DelFest’s Distinctive Roots

Nancy Dunham on May 16, 2014

It’s not a stretch to say DelFest would be Jerry Garcia’s kind of festival.

And not just because he was a major league Del McCoury fan boy – he once told Rolling Stone he spent his whole life trying to emulate the famed bluegrass singer and musician – but also because DelFest features all kinds of Dead alumni and kindred musical spirits.

Last year when Trey Anastasio told the DelFest crowd how much McCoury has influenced him he was only the latest in a series of world-renowned musicians – including Bruce Springsteen, Jon Fishman, Bruce Hornsby, Alison Krauss — to shower McCoury with accolades. And the feeling is clearly reciprocated

“All music is related,” said McCoury. “I didn’t realize that when I was a kid, of course, but I appreciate all of it even if I can’t see myself playing it. I always am learning something when I listen” to different kinds of music.

This year’s four-day DelFest over Memorial Day Weekend showcases that musical breadth with acts ranging from The String Cheese Incident to Ricky Skaggs and Bruce Hornsby (with Skaggs’ band Kentucky Thunder), Yonder Mountain String Band, Railroad Earth, Béla Fleck & Abigail Washburn and beyond.

As for the Grateful Dead connection, “The first time [Jerry] ever saw Bill Monroe, it was 1963 and my dad was in the band so that made a huge impression on him,” said McCoury’s son Ronnie, a virtuoso mandolin player in his own right, relating Garcia’s words during a circa 1990 get together at the now-defunct Capital Centre in Landover, Maryland, just outside Washington, D.C. “So when we sat down to talk music, you know, [my dad and Jerry] hadn’t seen each other in 20 years or so. I was 21 years old or so I was wide eyed, I had been to several Dead shows with my friends [who had told me] ‘You play bluegrass; The Grateful Dead does, too.’ How true that was and [my friends] didn’t even know it! So here I am at the table with [my dad and Jerry] and they are cutting a deal on banjos and it was great just to be there, to watch them talk and reunite.”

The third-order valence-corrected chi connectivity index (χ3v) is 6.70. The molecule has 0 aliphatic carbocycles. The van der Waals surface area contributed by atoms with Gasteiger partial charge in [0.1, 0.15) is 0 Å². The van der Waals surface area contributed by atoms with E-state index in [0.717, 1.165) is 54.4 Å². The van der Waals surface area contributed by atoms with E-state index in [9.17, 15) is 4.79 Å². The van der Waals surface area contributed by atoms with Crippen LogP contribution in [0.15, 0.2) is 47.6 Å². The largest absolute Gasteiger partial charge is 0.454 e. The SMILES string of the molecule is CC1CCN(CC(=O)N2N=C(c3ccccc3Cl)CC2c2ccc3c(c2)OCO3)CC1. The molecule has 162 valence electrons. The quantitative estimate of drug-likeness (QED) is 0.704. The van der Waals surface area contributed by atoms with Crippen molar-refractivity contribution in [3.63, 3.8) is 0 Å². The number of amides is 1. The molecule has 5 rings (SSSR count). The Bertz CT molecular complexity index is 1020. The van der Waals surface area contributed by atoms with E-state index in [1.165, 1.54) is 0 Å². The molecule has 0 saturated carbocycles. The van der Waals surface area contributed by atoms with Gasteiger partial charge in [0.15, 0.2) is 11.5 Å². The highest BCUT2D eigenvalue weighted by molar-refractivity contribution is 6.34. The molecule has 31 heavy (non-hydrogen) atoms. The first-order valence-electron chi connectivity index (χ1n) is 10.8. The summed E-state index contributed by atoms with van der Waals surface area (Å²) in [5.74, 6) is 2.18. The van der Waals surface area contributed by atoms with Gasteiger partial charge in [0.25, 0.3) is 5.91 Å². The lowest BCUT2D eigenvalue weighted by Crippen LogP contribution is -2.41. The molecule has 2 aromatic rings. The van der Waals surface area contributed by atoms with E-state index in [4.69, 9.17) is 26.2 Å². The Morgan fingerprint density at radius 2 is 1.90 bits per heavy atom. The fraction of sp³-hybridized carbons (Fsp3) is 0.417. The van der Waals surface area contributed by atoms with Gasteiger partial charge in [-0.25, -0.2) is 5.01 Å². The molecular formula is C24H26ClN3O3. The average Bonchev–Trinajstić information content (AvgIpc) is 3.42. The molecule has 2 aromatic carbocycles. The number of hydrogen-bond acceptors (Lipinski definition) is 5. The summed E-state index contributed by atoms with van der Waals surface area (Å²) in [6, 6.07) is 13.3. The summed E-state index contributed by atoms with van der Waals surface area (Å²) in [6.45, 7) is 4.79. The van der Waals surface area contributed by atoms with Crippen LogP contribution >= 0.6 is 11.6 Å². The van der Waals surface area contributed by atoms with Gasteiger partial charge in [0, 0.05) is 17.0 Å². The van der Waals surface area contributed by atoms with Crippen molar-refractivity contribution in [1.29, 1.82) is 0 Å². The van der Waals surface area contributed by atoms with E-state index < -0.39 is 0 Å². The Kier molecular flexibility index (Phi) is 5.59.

Not that the beauty of the music Del and his band, which includes Ronnie and his banjoist brother Robbie, is lost on non-bluegrass lovers in the crowd.

“It’s funny what people like,” said Ronnie, musing about the near hysteria that greets the Del McCoury Band’s appearances especially at DelFest. “There is nothing mainstream about what we do or how my dad sings. It just hits certain people. It’s what those certain people like.”

It’s also funny that McCoury’s work with bluegrass legend Monroe is often the first thing people mention about him. Despite the close association, McCoury has a very different attitude toward music than his former boss, who was a strict bluegrass traditionalist.

Consider multi-Grammy Award winners Ricky Skaggs, a long-time friend of McCoury’s, and former Dead member Bruce Hornsby, coming to this year’s DelFest to play their brand of music. Of course the appreciation goes both ways. Last year, when Skaggs was artist-in-residence at the Country Music Hall of Fame, he invited McCoury, Hornsby, Emmylou Harris, Brad Paisley, Peter Frampton, Gordon Kennedy, The Whites, Alison Krauss, Martin Hayes and Dennis Cahill to perform.